The LSF is an industry standard platform that allows compute jobs, like running Origen, to be run in parallel across a pool of computers.
As you may know, Origen makes it easy to utilize the LSF to speed up generate or compile jobs
by simply appending
-l (and optionally
-w to make it automatically
poll and wait for completion) to the command.
However Origen’s internal LSF API is also available to application developers if they wish to leverage the LSF in their application specific functionality. In fact this can even be used to wrap and manage non-Origen jobs (where the command to run the job is not ‘origen …’).
Before submitting a new piece of code for remote execution give some thought as to whether it will cause any race conditions or competition for resources between jobs as they run in parallel.
When jobs are run remotely they will be executing within the same workspace from which they have been launched locally. Therefore generally have a think about whether there would be any problems if you were to open up two terminals pointing to the same workspace and then run two instances of the same operation in parallel - this is the same as what happens when you submit to the LSF.
A good example would be if your job involved importing some data to the workspace from a 3rd party area. In such a case it is better to import it once before launching the jobs rather than have 10 processes running in parallel all trying to import (and write to the same files) at the same time.
To detect if code is running remotely or not you can use
if Origen.running_remotely? # Branch to handle something differently to account for parallel execution else # Conventional execution where the code is executing single-threaded locally end
Here is a summary of the main API methods, see the LSFManager API for full details.
All jobs submitted to the LSF through Origen will be monitored, to abandon monitoring of existing jobs the queue can be cleared like this:
# Clear the LSF monitor queue Origen.lsf.clear_all
Jobs are submitted like this:
# Submit any Origen commands to the queue like this, you should always supply a target Origen.lsf.submit_origen_job "generate bistcom -t p2_debug" Origen.lsf.submit_origen_job "compile templates/j750 -t p3_debug" # Any application-specific Origen commands will work in the same way Origen.lsf.submit_origen_job "my_custom_command -t p2_debug" # Any non-origen commands can also be submitted and monitored using the more generic submit_job # method. The job will be considered passed/failed based on standard unix result codes Origen.lsf.submit_job "cd path/to/some/dir && do_something"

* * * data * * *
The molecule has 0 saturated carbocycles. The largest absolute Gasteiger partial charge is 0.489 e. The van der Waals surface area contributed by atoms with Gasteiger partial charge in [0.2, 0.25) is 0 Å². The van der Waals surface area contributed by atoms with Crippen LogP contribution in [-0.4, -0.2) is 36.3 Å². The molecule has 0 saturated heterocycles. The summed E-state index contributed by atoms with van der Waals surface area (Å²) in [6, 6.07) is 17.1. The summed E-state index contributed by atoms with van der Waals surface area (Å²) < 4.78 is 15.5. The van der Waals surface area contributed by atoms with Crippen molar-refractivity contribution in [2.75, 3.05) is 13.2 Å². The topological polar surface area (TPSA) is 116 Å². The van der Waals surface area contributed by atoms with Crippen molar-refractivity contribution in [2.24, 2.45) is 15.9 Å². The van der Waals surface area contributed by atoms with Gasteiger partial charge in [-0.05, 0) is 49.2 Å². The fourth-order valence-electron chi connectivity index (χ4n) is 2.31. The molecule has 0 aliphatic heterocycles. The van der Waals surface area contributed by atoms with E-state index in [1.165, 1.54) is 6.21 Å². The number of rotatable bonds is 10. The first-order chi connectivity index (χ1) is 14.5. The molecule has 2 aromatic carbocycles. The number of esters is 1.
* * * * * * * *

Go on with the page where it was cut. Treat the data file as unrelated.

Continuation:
If a call to
submit_origen_job will invoke the same command to that from which the
submission is being made then Origen will automatically forward any command options that were
passed to the parent process. This also applies to custom commands.
The jobs can then be monitored from the command line with the
origen l command:
> origen l LSF Status ---------- Queuing: 2 Running: 5 Lost: 0 Passed: 0 Failed: 0 Common tasks ------------ Reset the LSF manager (clear all jobs): origen lsf -c -t all
Origen will automatically re-launch any lost jobs and the common tasks section will tell you what command to run if you want to re-launch any failed jobs.
You can also wait for job completion within the Ruby/Origen thread from which they were launched:
# Wait for jobs to complete, this will automatically re-try lost jobs and optionally can # retry any failed jobs (should never really be required though, any failures due to the # remote host going down or similar will automatically re-try silently). Origen.lsf.wait_for_completion # By default lost jobs will retry up to 10 times Origen.lsf.wait_for_completion(max_fail_retries: 1) # Retry all failures once
Sometimes a given job may not be able to run until another one has completed first, the API allows for such dependencies to be managed using job IDs.
First capture the job ID of the parent job(s) when it is launched:
# Each submission will return a job id which you can capture id = Origen.lsf.submit_origen_job "generate global_subs -t p2_debug"
You can deal with the dependency resolution at Origen level by waiting for the individual jobs to complete:
# Wait for the parent job(s) to complete Origen.lsf.wait_for_completion id: id Origen.lsf.wait_for_completion ids: [id1, id2] # Now launch the dependent jobs
The LSF itself has a mechanism for resolving such dependencies and that functionality
is exposed via a
:depends option when submitting jobs:
# Dependencies can also be resolved automatically by supplying a depends argument when # submitting, for example the 3rd job here will only run once the first two have completed id1 = Origen.lsf.submit_origen_job "g overlay_subs -t p2_debug" id2 = Origen.lsf.submit_origen_job "g global_subs -t p2_debug" Origen.lsf.submit_origen_job "g master_subs -t p2_debug", depends: [id1, id2]